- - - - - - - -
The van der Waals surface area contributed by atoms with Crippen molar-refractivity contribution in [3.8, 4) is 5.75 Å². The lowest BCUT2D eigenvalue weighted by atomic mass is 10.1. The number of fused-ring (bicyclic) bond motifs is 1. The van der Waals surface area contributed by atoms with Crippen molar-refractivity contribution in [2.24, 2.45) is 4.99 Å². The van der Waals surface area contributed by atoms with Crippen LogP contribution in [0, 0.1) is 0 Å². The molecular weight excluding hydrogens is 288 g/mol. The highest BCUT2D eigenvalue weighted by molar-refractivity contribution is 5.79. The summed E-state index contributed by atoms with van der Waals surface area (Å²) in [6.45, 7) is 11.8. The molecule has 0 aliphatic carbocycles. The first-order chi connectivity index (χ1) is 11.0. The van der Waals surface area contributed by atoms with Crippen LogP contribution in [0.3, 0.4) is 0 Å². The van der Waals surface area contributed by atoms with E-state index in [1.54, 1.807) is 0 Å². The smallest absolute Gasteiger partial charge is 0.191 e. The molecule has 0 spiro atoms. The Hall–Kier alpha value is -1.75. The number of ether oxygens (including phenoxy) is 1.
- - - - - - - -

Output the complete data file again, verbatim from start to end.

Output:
The van der Waals surface area contributed by atoms with Crippen molar-refractivity contribution in [3.8, 4) is 5.75 Å². The lowest BCUT2D eigenvalue weighted by atomic mass is 10.1. The number of fused-ring (bicyclic) bond motifs is 1. The van der Waals surface area contributed by atoms with Crippen molar-refractivity contribution in [2.24, 2.45) is 4.99 Å². The van der Waals surface area contributed by atoms with Crippen LogP contribution in [0, 0.1) is 0 Å². The molecular weight excluding hydrogens is 288 g/mol. The highest BCUT2D eigenvalue weighted by molar-refractivity contribution is 5.79. The summed E-state index contributed by atoms with van der Waals surface area (Å²) in [6.45, 7) is 11.8. The molecule has 0 aliphatic carbocycles. The first-order chi connectivity index (χ1) is 11.0. The van der Waals surface area contributed by atoms with Crippen LogP contribution in [0.3, 0.4) is 0 Å². The van der Waals surface area contributed by atoms with E-state index in [1.54, 1.807) is 0 Å². The smallest absolute Gasteiger partial charge is 0.191 e. The molecule has 0 spiro atoms. The Hall–Kier alpha value is -1.75. The number of ether oxygens (including phenoxy) is 1.